By Dayna Long, MD
Nurture Connection’s August Newsletter featured a profile on BLOOM: Black Baby Equity Clinic as an inspiring example of how a clinic is centering the Black family experience in Early Relational Health (ERH). BLOOM is an initiative of the UCSF Benioff Children’s Hospital Oakland, cofounded by Dayna Long, MD, and Javay Ross, MD, pediatricians at UCSF Benioff Children’s Hospital Oakland’s Primary Care Clinic.
For most of my life, I have never had the opportunity to receive medical care from a Black doctor. My three Black sons have never had the privilege of being treated by a Black primary care pediatrician, someone who looks like them and shares their experiences of being Black men in America.
As a Black faculty member at an academic health center, I have witnessed the detrimental effects of racism and discrimination on the well-being of Black-identified individuals. I am acutely aware that Black people in our country have been denied access to healthcare, have their pain disregarded, receive unequal treatment, and endure numerous other injustices.
As physicians, we have patients come to us at their most vulnerable times, and they count on us to hear them, support them, and step up to help. But history has shown that Black patients not only can’t count on that basic support but also face structural racism and discrimination that lead to significant inequities in their care. And that has very real repercussions.
These inequities, particularly during crucial developmental stages, can trigger a cascade of biological processes that undermine both physical and mental health throughout a person’s life.
In the Bay Area, Black infants face a significantly higher risk of being born prematurely or being underweight before their first birthday. According to the California Department of Public Health, in the San Francisco Bay Area, Black babies are two to three times more likely to be born prematurely or die in their first year, compared with white babies. Across the country, statistics show that Black women are two to three times more likely than white women to die during pregnancy, labor, and within a year of childbirth. Scientific evidence indicates that these healthcare disparities are caused by structural racism and discrimination within healthcare settings, leading to substandard care, a lack of dignity and respect, and outright denial of care for Black patients.
As the mother of three Black sons, I feel my fear for my son’s physical and mental safety is a constant ache that I carry with me. I dread the frequent instances at school in which they are called the Nword. Knowing that they hear classmates tell “jokes” about Black people makes me shudder. They are typically the only Black students in their AP classes. I feel cold fear run down my spine when a police officer drives past my car, and I wish my sons were invisible. Experiencing racism always hurts.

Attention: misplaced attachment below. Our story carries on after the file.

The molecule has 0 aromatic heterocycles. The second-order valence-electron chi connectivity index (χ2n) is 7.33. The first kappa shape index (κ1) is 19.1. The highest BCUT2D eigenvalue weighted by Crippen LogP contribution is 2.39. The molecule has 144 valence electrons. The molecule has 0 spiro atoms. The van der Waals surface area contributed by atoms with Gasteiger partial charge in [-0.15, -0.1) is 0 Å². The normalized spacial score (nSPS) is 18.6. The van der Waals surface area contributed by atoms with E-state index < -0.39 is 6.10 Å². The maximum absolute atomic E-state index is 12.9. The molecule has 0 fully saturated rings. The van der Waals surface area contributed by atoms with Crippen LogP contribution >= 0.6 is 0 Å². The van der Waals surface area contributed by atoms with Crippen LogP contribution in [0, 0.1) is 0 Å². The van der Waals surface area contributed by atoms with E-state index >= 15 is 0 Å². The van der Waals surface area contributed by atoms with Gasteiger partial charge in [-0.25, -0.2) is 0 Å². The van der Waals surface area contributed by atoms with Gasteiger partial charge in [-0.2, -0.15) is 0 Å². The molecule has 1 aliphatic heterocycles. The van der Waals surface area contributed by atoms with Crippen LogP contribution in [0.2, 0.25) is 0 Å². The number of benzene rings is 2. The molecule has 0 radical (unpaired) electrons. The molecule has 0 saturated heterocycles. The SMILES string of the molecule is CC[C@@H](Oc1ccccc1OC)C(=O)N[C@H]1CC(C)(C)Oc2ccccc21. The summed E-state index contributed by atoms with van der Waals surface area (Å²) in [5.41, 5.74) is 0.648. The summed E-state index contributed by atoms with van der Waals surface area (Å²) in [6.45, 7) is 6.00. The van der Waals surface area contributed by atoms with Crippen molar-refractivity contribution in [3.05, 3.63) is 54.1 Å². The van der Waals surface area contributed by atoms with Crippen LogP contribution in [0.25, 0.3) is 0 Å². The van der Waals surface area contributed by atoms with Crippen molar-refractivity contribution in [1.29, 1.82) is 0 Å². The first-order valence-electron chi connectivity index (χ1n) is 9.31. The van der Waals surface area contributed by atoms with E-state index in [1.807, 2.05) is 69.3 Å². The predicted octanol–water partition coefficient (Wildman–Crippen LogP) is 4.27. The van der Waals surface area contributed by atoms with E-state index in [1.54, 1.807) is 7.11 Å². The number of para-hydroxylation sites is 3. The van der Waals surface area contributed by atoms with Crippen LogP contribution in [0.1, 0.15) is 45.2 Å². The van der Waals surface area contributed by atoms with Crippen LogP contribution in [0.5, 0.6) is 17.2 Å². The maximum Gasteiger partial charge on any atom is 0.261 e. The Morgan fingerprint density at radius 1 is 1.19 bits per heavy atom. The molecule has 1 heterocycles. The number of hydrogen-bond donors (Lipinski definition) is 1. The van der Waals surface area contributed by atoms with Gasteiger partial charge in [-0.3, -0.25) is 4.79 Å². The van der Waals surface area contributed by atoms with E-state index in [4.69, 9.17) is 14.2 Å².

Although I often hear of strategies that want to promote anti-racism, I have not heard of radical solutions to build beloved communities in academic healthcare institutions that actually are interventions to advance racial health equity. This summer, our team at UCSF Benioff Children’s Hospital Oakland launched a program that is trying to address that. With the introduction of the BLOOM: Black Baby Equity Clinic, we are working toward transforming into reality prioritizing Black representation in the care of children. By matching Black pediatricians and a team of lactation consultants, community health workers, nurses, and mental health clinicians with self-identified Black families and their babies, both doctors and patients will finally have the chance to see themselves reflected in each other and experience a more trustworthy, inclusive, and equitable healthcare experience in a clinic. Utilizing a racial concordant healthcare model that centers cultural competence and shared experiences fosters our vision to see every Black baby grow into a healthy and flourishing adult.
Racially concordant pediatric primary care plays a pivotal role in building trust and strengthening relationships between healthcare providers and Black children and families. A shared racial background creates a sense of familiarity, reducing the potential for mistrust and invisibility. This facilitates open and honest communication that empowers families to share their concerns, seek guidance, and actively engage in decision-making processes toward the care that we deserve. I look forward to a future in which both my sons and my patients are treated with dignity and love in order to heal the wounds from generational racial trauma and improve health.
Dayna Long, MD, is a pediatrician with special interests in community health and engagement, and in promoting equity in healthcare. Her goal is to enable every child to be as healthy as possible by eliminating the inequities that lead to poor health outcomes for many families and young children. Dr. Long earned her medical degree from the George Washington University School of Medicine and Health Sciences.